Mosaic pelican chapel ceiling
Photo provided by: 
Mae Desaire

The Hard Work of Love

In his powerful encyclical, Fratelli Tutti—On Fraternity and Social Friendship—Pope Francis challenges us to look deeply at our individual and collective lives. He articulates a paradigm of communal life shaped and upheld by the immense and steadfast love of our God. With life infused fully with God’s love, the possibilities for culture, connection, and creation are inspiring.

Directly addressing our local and global struggles, Pope Francis confronts us and inspires us to holiness. If you have not read this document, look for it online and read it!

A primary and deep-rooted struggle of our day is racial injustice. We are a country founded with the legal institution of human chattel slavery and all the underlying spoken and unspoken assumptions this rested on. In a myriad of ways, we are still healing from this history.

Sitting with a twenty-first century mind, it is tempting to ease my discomfort and simply claim: Slavery is gone—let’s move on. Yet, Pope Francis warns: “It is easy to be tempted to turn the page, to say that all these things happened long ago and we should look to the future. For God’s sake, no! We can never move forward without remembering the past; we do not progress without an honest and unclouded memory. We need to keep alive the flame of collective conscience, bearing witness to succeeding generations to the horror of what happened, because that witness awakens and preserves the memory of the victims, so that the conscience of humanity may rise up in the face of every desire for dominance and destruction.”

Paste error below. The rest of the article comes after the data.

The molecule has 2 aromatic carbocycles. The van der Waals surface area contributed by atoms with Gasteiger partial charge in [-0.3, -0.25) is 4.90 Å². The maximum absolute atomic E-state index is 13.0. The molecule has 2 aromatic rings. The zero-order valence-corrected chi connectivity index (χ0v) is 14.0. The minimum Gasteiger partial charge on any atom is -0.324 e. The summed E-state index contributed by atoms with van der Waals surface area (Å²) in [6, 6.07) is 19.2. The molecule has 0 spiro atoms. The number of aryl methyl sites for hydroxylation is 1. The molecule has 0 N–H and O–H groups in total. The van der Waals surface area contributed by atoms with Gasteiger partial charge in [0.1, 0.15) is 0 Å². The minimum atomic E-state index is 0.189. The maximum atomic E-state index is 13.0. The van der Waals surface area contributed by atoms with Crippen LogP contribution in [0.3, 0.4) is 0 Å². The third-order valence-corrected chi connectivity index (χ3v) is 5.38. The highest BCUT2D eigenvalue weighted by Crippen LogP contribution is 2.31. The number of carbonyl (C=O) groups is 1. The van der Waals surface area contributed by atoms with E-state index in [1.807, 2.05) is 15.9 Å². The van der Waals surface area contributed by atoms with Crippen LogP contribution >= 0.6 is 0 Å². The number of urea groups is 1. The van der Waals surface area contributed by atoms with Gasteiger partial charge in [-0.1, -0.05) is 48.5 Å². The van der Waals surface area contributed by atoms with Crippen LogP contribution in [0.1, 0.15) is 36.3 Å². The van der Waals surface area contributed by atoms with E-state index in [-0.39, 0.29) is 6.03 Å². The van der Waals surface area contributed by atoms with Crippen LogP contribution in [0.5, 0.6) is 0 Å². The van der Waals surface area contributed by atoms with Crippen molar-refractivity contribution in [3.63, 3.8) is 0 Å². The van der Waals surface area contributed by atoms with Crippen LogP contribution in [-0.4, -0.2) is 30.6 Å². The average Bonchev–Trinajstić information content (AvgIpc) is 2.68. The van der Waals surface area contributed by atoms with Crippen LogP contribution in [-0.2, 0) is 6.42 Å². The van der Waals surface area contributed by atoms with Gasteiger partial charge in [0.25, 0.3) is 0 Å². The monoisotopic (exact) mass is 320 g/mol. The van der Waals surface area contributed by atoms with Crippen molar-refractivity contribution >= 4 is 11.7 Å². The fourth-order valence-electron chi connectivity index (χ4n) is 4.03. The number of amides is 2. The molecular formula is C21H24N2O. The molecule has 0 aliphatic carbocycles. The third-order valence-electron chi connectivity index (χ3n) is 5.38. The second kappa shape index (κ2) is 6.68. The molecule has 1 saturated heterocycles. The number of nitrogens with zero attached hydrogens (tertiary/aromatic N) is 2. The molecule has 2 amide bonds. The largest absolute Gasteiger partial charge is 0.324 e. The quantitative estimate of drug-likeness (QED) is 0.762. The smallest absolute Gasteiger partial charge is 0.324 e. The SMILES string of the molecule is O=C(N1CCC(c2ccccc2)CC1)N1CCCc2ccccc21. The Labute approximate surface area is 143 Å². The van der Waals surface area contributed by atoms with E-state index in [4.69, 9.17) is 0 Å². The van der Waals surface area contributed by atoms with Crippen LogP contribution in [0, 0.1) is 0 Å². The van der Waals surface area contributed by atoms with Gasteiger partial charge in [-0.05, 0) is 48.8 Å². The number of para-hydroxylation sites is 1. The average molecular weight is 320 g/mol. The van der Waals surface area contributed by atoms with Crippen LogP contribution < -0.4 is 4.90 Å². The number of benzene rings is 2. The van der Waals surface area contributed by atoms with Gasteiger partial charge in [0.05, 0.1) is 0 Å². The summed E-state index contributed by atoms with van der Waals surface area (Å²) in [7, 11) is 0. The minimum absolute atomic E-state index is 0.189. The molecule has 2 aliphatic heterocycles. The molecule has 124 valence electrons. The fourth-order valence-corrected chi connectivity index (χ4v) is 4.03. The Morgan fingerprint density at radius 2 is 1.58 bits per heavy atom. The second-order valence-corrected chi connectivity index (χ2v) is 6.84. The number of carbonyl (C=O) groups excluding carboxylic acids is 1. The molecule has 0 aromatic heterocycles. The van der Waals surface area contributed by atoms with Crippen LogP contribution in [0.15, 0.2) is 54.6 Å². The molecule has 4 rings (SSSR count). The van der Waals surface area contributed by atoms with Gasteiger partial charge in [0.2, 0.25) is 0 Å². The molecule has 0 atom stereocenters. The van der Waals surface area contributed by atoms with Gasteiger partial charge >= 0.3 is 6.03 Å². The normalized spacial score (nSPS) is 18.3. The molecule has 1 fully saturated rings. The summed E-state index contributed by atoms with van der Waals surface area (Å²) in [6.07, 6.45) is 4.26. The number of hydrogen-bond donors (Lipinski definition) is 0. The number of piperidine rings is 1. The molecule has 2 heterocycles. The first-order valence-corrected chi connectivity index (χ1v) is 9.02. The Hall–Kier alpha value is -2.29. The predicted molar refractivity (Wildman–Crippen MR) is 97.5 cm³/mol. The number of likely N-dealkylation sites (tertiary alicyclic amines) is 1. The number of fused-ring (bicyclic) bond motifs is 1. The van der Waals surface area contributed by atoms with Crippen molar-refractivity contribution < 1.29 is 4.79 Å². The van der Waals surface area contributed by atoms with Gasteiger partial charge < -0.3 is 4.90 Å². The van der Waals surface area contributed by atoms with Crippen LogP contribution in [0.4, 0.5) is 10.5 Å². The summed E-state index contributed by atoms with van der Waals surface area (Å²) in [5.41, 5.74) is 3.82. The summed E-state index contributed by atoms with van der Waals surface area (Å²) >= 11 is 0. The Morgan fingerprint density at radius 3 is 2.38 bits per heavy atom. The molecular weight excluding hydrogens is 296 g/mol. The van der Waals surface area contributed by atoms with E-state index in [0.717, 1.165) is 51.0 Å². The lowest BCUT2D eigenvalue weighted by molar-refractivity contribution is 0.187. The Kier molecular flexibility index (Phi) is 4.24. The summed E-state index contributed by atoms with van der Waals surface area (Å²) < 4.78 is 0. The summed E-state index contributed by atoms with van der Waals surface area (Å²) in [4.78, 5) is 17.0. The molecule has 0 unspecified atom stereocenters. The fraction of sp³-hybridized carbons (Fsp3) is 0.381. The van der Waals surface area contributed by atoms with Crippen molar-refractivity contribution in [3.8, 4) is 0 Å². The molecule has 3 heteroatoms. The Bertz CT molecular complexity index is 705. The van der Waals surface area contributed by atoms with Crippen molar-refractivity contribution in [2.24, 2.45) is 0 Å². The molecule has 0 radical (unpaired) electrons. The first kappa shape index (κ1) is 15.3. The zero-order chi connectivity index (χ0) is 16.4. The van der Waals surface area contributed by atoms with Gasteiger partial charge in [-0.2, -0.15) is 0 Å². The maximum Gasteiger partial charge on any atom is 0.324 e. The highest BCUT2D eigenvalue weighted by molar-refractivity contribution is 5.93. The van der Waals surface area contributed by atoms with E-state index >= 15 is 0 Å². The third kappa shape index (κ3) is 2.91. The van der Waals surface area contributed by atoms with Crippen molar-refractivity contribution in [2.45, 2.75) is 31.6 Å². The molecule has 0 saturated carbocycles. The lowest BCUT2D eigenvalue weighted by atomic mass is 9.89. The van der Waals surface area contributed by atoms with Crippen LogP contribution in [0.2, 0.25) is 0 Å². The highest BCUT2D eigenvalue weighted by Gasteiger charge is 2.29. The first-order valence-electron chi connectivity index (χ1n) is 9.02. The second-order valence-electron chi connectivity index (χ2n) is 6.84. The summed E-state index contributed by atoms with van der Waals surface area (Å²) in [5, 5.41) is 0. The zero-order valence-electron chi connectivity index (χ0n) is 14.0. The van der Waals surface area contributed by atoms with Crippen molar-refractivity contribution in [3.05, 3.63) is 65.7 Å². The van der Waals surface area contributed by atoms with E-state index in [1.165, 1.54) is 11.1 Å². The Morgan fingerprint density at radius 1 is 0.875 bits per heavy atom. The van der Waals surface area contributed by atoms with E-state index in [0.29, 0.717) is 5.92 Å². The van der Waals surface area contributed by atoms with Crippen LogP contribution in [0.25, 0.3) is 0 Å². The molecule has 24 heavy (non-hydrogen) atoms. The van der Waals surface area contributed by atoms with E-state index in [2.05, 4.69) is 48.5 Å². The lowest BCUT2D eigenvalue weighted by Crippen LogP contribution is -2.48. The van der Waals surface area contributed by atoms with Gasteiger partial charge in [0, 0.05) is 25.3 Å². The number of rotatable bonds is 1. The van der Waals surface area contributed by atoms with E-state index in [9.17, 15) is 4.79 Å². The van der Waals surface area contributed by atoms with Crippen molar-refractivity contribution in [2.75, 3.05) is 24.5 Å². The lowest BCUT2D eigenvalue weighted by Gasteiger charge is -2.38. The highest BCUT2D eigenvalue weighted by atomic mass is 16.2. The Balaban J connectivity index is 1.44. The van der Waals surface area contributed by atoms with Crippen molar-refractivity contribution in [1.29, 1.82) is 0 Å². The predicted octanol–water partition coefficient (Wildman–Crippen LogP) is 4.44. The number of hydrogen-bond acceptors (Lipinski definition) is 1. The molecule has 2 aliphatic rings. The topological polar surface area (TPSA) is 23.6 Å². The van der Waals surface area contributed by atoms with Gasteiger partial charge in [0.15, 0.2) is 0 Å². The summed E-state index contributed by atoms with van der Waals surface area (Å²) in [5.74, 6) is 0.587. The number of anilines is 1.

Pope Francis encourages to go into the struggle: ”When conflicts are not resolved but kept hidden or buried in the past, silence can lead to complicity in grave misdeeds and sins. Authentic reconciliation does not flee from conflict, but is achieved in conflict.” We are encouraged to stay in the dialogue—open, honest, and hard.  

Over the past year, The Basilica staff and leadership have been learning to address racial injustice in our individual lives and our parish community. We are working on four parish goals.

  1. Increased understanding of implicit/unconscious biases and its effect on each of us and our parish community
  2. Increased opportunities to listen to voices from the community, underserved and marginalized populations in our parish and in the community
    • This fall we will share, in respectful and healing ways, stories of racial injustice right here at The Basilica. Ignored and hidden, it eats away at the dignity of our brothers and sisters.
  3. Increased opportunities for personal transformation to support staff and parishioners in working toward systemic change 
  4. Increase diversity at all staff levels and in volunteer ministries

You are invited to join in this work, wherever you find yourself on this issue. If you are struggling, come to share your concerns. Come and learn how you can get involved in our parish work.

If we believe “God created all human beings equal in rights, duties and dignity, and has called them to live together as brothers and sisters,” as Pope Francis states, let us engage together and continue the hard work of love.

 

Categories: 

Add new comment

Plain text

  • No HTML tags allowed.
  • Web page addresses and e-mail addresses turn into links automatically.
  • Lines and paragraphs break automatically.
5 + 3 =
Solve this simple math problem and enter the result. E.g. for 1+3, enter 4.